Britain's ability to project its power and influence internationally will fall as a result of defence cuts, a thinktank has said.
The International Institute of Strategic Studies' annual The Military Balance publication, which assesses the defence capabilities of countries around the world, offered a scathing assessment of last year's strategic defence and security review (SDSR).
It said that the review had reduced Britain's long-term ability to deploy in operations outside Europe by between one-quarter and one-third.
"The SDSR was essentially a budget-cutting exercise which degenerated into inter-service rivalry as each of the three military branches lobbied the prime minister and the Treasury in support of what they claimed were vital capacities," the IISS said.
"The resultant contraction in military capacity will reduce the nation's ability to project military power and influence internationally."
Speaking at the publication's launch in central London, Brigadier Ben Barry of the IISS said Britain has not fallen down the "league table" compared to other Nato states.
"Compared with western forces, Britain will retain its rough position in the league table because otherwise countries are subject to similar pressures," Brig Barry said.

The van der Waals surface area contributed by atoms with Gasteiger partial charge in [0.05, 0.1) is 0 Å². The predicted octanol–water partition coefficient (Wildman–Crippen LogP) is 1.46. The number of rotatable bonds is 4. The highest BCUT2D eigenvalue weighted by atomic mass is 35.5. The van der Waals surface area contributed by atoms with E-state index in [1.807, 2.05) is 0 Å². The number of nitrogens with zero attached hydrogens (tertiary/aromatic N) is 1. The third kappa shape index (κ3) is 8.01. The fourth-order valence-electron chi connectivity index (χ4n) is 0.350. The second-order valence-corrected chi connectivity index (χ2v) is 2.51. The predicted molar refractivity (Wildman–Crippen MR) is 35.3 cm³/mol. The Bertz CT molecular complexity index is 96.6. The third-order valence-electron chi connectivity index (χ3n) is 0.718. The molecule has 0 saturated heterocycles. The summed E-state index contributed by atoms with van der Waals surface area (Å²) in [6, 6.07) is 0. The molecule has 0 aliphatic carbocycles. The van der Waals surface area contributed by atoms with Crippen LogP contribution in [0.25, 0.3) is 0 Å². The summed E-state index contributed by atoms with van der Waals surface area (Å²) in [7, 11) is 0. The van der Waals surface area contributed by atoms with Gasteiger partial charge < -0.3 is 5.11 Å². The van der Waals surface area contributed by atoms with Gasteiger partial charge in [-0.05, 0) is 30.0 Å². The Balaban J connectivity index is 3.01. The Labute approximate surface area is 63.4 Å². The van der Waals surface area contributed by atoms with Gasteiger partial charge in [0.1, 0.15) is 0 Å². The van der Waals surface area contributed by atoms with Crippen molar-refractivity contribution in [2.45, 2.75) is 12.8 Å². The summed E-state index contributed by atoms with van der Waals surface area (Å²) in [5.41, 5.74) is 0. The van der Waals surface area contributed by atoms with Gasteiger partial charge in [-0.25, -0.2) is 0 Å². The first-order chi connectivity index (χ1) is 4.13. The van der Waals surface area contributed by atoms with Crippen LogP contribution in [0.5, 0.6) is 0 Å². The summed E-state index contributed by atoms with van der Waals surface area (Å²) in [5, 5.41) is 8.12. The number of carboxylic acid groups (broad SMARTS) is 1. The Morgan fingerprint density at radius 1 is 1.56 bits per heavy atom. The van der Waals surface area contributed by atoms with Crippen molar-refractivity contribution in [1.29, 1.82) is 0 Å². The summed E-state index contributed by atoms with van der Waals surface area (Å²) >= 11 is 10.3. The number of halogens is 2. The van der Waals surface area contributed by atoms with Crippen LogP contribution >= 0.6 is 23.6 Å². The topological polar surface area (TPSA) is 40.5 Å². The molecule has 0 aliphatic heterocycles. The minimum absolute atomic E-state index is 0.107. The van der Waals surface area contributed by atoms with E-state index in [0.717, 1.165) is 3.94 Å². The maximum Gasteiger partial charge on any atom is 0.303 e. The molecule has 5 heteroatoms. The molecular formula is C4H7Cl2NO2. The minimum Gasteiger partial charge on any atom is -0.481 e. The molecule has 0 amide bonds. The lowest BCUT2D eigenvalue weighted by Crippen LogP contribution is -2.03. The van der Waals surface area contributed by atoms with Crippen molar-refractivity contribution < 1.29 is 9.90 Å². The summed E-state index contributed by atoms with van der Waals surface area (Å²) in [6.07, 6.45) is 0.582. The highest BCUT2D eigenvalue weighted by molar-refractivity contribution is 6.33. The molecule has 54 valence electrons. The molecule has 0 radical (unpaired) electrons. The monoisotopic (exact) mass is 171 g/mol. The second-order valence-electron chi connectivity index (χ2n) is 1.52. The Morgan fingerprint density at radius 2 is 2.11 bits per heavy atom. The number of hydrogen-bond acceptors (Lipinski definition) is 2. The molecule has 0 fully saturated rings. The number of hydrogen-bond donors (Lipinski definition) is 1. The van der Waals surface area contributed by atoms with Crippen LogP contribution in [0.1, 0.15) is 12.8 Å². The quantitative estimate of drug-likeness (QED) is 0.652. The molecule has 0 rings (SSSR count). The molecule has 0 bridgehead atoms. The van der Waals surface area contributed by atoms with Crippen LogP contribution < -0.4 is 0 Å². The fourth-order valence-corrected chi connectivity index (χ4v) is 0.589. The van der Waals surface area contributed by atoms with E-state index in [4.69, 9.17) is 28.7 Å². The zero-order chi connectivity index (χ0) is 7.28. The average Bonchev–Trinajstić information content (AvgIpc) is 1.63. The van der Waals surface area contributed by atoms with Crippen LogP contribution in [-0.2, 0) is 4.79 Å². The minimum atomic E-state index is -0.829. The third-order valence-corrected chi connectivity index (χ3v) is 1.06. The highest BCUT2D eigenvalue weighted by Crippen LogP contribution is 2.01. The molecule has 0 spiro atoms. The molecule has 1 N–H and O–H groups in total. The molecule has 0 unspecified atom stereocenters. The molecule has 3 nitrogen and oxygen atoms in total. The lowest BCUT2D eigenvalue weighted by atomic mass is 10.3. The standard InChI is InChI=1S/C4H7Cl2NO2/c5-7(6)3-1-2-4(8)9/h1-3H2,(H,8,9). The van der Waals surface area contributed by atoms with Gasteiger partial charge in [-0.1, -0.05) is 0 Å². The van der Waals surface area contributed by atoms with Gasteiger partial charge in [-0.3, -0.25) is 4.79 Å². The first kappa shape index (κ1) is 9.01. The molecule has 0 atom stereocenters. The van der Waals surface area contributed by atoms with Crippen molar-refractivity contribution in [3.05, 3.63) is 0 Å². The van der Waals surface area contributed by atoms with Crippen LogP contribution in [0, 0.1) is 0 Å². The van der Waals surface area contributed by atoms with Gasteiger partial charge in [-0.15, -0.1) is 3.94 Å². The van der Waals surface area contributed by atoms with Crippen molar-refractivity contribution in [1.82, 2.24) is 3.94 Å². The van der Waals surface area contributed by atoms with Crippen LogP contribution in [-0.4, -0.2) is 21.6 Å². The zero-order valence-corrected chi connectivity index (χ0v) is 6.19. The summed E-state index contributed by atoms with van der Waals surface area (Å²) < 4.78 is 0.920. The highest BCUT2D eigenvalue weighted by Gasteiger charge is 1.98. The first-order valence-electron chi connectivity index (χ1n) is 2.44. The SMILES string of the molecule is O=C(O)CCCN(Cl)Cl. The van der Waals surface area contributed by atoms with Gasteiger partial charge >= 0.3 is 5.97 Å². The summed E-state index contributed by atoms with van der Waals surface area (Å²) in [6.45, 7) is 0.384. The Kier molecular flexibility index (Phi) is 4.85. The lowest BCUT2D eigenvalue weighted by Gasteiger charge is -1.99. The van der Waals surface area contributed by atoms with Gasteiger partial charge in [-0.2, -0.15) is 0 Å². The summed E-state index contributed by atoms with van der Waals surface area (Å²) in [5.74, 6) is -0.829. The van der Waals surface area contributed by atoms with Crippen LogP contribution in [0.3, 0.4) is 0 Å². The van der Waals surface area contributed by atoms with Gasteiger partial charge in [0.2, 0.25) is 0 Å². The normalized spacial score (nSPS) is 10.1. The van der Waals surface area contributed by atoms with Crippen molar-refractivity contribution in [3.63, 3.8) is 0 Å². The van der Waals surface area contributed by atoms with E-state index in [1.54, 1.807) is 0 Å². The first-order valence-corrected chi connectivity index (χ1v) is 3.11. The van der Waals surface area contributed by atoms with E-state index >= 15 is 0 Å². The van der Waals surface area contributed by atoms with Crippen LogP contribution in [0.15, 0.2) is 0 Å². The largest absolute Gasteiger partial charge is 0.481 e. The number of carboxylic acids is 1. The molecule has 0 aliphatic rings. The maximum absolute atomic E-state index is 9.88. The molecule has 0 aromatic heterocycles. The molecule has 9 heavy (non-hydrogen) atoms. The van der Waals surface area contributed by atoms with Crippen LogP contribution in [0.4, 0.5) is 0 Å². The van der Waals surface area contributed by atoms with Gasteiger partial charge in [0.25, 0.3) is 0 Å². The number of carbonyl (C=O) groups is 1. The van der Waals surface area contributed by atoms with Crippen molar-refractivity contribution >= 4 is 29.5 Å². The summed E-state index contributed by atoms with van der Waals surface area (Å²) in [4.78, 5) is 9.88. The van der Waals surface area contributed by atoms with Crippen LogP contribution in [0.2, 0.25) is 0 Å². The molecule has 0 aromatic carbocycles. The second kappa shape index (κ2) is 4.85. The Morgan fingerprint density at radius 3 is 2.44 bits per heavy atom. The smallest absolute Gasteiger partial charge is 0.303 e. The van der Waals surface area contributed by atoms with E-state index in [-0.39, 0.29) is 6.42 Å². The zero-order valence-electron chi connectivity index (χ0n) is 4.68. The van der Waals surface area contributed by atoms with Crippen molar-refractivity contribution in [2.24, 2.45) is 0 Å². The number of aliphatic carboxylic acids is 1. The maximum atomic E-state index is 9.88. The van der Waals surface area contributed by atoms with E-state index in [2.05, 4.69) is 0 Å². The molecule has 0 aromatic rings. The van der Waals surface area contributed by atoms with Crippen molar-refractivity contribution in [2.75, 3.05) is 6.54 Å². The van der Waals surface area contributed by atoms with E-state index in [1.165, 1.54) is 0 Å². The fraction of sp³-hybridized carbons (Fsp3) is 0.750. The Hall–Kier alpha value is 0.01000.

He said that the real test would come after Britain's commitment in Afghanistan begins to draw down. UK troops are set to cease combat roles in the country by 2015.
"Will there be the investment in equipment and particularly in training to enable the armed forces to recreate their cutting edge of all-spectrum warfare across land, sea and air?" Brig Barry said.
"There is the proposition that this requires real sustained investment in the British defence budget after 2015. If that investment is not made for whatever reason, including the failure of the UK economy to bounce back, it is highly probably more significant and powerful reductions would have to be made."
Most Nato states are already cutting their defence budgets or are about to start doing so by a comparable amount, meaning Britain becomes part of a much broader trend.
The Military Balance's main theme was a shift in military spending from the west's shrinking defence budgets to the booming defence economies of developing countries, especially in the Far East.
"Western states' defence budgets are under pressure and their military procurement is constrained. But in other regions - notably Asia and the Middle East - military spending and arms acquisitions are booming," the IISS' John Chipman said.
"There is persuasive evidence that a global redistribution of military power is under way."